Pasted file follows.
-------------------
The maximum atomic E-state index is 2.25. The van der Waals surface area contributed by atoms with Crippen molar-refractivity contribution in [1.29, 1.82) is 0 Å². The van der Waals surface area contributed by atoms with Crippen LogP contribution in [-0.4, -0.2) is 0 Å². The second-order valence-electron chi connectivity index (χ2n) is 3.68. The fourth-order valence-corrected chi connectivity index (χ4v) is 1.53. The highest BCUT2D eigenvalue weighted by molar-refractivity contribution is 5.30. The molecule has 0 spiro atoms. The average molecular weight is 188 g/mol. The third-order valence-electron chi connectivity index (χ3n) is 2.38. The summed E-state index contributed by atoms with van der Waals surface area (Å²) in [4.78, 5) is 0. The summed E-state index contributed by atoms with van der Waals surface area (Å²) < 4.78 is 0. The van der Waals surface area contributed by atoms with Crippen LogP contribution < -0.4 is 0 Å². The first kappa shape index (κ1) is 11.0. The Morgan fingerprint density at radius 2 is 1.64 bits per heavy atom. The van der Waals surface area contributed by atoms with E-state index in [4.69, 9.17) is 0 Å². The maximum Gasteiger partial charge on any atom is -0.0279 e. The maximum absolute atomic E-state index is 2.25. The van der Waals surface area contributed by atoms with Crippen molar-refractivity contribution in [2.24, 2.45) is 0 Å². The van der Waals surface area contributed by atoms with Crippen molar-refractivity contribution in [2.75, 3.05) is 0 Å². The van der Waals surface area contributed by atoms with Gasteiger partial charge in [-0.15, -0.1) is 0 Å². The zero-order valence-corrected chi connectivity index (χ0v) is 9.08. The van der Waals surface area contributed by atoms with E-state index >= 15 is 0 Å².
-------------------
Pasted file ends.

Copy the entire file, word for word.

The maximum atomic E-state index is 2.25. The van der Waals surface area contributed by atoms with Crippen molar-refractivity contribution in [1.29, 1.82) is 0 Å². The van der Waals surface area contributed by atoms with Crippen LogP contribution in [-0.4, -0.2) is 0 Å². The second-order valence-electron chi connectivity index (χ2n) is 3.68. The fourth-order valence-corrected chi connectivity index (χ4v) is 1.53. The highest BCUT2D eigenvalue weighted by molar-refractivity contribution is 5.30. The molecule has 0 spiro atoms. The average molecular weight is 188 g/mol. The third-order valence-electron chi connectivity index (χ3n) is 2.38. The summed E-state index contributed by atoms with van der Waals surface area (Å²) in [4.78, 5) is 0. The summed E-state index contributed by atoms with van der Waals surface area (Å²) < 4.78 is 0. The van der Waals surface area contributed by atoms with Crippen LogP contribution < -0.4 is 0 Å². The first kappa shape index (κ1) is 11.0. The Morgan fingerprint density at radius 2 is 1.64 bits per heavy atom. The van der Waals surface area contributed by atoms with E-state index in [4.69, 9.17) is 0 Å². The maximum Gasteiger partial charge on any atom is -0.0279 e. The maximum absolute atomic E-state index is 2.25. The van der Waals surface area contributed by atoms with Crippen molar-refractivity contribution in [2.24, 2.45) is 0 Å². The van der Waals surface area contributed by atoms with Crippen molar-refractivity contribution in [2.75, 3.05) is 0 Å². The van der Waals surface area contributed by atoms with Gasteiger partial charge in [-0.15, -0.1) is 0 Å². The zero-order valence-corrected chi connectivity index (χ0v) is 9.08. The van der Waals surface area contributed by atoms with E-state index >= 15 is 0 Å².